I’m trying not to beat myself up because all of us can experience these feelings. We can all look at old photos or reflect on old memories with a multitude of emotions ranging from sadness to warm-hearted joy.
I hope we can all create new memories – be it solo, with loved ones, or even strangers – this year and for many years to come 🙂
Today is one of my best friend’s birthdays. Saskia and I met ten years ago, and our friendship has proven the test of time and distance. I haven’t seen Sassi in person since 2016 (which is quite depressing to think about!), but we use WhatsApp to communicate on a weekly basis. She and I are closer than some of my family and friends who live close in proximity; she truly is my family right now. Although I love hearing her voice, I can’t wait to see Saskia again and give her the big hug that she deserves! Happy birthday, Saskia 🙂💛
I’m seldom at a loss for words; my heart goes out to the people who live and work near the U.S. Capitol. My best friend and her husband have lived in D.C. since 2016, which has easily been the most challenging four years for my friend’s husband as he is directly employed by the city. As protests sweep the nation, I always think about the safety of my close friends and hope that he returns home after chaotic days of work ❤️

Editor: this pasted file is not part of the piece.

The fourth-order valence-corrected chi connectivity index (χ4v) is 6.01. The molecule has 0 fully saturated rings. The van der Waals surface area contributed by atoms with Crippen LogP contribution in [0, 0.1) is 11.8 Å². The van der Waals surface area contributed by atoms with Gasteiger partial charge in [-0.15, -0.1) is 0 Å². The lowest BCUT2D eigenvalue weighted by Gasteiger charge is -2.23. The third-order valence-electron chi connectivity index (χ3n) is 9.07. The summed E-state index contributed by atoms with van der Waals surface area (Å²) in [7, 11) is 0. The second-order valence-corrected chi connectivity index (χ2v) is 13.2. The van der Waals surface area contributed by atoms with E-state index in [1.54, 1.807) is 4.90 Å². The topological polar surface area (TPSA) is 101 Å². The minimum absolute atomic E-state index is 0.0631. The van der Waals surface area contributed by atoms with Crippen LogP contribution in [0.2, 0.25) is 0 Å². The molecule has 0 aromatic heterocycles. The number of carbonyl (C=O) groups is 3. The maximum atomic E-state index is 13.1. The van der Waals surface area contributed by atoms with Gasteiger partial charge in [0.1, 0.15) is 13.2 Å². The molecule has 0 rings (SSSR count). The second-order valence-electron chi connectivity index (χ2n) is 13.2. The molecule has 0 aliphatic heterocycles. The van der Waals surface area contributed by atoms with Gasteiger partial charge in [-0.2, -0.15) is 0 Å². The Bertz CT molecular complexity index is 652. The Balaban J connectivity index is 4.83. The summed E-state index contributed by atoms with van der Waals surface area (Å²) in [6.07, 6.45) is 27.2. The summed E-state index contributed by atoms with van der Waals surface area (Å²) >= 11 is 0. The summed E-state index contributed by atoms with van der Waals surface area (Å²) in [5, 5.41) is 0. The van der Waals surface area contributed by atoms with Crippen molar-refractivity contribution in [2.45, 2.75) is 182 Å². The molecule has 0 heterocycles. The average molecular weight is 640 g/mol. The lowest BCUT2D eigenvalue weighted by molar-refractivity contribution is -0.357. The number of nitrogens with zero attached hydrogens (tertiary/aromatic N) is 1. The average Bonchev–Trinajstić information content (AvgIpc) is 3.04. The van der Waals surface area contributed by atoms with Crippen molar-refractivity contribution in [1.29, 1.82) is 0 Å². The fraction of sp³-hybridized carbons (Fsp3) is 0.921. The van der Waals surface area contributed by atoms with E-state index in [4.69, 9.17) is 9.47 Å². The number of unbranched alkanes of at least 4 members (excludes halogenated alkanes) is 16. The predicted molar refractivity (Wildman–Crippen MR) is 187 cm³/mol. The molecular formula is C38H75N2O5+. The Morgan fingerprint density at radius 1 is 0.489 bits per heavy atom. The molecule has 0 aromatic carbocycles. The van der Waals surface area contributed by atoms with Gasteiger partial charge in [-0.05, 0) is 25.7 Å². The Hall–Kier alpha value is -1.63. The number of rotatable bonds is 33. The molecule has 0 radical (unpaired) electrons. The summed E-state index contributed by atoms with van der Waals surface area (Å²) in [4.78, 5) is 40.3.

Last year, one of my closest friends from a past study abroad adventure stayed with us for ten days. We visited the Niagara Falls, enjoyed some live music in Toronto and went to a roaring 20’s New Year’s Eve party hosted by one of my dearest friends. It couldn’t have been any better!
Fast forward to December 31, 2020: another beloved COVID test, watching Portlandia and snuggles on the couch…
I hope 2021 is full of more adventures, quality time with friends, reading and career advancement. I also wish for less social media/screen time and self-doubt this year.
For many of us the holidays not only feel different, but look different. I haven’t been in much of a Christmasy mood this year and have done just about everything to get myself out of this funk. It’s been wonderful to see some bright lights with my husband, dog and friends in safe ways this month.